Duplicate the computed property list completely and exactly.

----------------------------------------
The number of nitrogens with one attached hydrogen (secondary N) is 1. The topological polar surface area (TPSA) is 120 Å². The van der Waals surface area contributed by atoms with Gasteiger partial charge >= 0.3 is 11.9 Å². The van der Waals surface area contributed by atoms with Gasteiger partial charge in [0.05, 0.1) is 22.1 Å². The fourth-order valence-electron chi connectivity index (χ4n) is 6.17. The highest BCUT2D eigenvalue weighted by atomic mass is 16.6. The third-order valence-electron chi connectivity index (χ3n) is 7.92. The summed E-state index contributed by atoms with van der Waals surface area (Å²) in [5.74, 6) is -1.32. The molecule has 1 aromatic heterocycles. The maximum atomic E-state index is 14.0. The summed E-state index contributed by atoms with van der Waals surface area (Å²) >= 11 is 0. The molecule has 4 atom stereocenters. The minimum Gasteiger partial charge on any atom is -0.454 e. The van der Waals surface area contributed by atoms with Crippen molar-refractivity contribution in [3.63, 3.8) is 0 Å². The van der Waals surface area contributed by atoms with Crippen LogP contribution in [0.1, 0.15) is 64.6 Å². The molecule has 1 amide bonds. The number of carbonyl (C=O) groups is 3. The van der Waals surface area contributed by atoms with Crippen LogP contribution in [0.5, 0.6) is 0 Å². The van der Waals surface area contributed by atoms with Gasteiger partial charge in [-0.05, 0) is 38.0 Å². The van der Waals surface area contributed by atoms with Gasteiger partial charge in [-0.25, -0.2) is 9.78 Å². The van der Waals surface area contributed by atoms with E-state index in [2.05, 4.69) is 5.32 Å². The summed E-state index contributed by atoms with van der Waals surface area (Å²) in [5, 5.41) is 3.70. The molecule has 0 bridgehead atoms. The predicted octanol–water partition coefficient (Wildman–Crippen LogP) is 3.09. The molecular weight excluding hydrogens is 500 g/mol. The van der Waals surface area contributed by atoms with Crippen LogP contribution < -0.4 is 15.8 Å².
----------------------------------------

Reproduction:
The number of nitrogens with one attached hydrogen (secondary N) is 1. The topological polar surface area (TPSA) is 120 Å². The van der Waals surface area contributed by atoms with Gasteiger partial charge >= 0.3 is 11.9 Å². The van der Waals surface area contributed by atoms with Gasteiger partial charge in [0.05, 0.1) is 22.1 Å². The fourth-order valence-electron chi connectivity index (χ4n) is 6.17. The highest BCUT2D eigenvalue weighted by atomic mass is 16.6. The third-order valence-electron chi connectivity index (χ3n) is 7.92. The summed E-state index contributed by atoms with van der Waals surface area (Å²) in [5.74, 6) is -1.32. The molecule has 1 aromatic heterocycles. The maximum atomic E-state index is 14.0. The summed E-state index contributed by atoms with van der Waals surface area (Å²) >= 11 is 0. The molecule has 4 atom stereocenters. The minimum Gasteiger partial charge on any atom is -0.454 e. The van der Waals surface area contributed by atoms with Crippen molar-refractivity contribution in [3.63, 3.8) is 0 Å². The van der Waals surface area contributed by atoms with Crippen LogP contribution in [0.1, 0.15) is 64.6 Å². The molecule has 1 amide bonds. The number of carbonyl (C=O) groups is 3. The van der Waals surface area contributed by atoms with Crippen LogP contribution in [0.5, 0.6) is 0 Å². The van der Waals surface area contributed by atoms with Gasteiger partial charge in [-0.05, 0) is 38.0 Å². The van der Waals surface area contributed by atoms with Gasteiger partial charge in [-0.25, -0.2) is 9.78 Å². The van der Waals surface area contributed by atoms with E-state index in [2.05, 4.69) is 5.32 Å². The summed E-state index contributed by atoms with van der Waals surface area (Å²) in [5, 5.41) is 3.70. The molecule has 0 bridgehead atoms. The predicted octanol–water partition coefficient (Wildman–Crippen LogP) is 3.09. The molecular weight excluding hydrogens is 500 g/mol. The van der Waals surface area contributed by atoms with Crippen LogP contribution < -0.4 is 15.8 Å².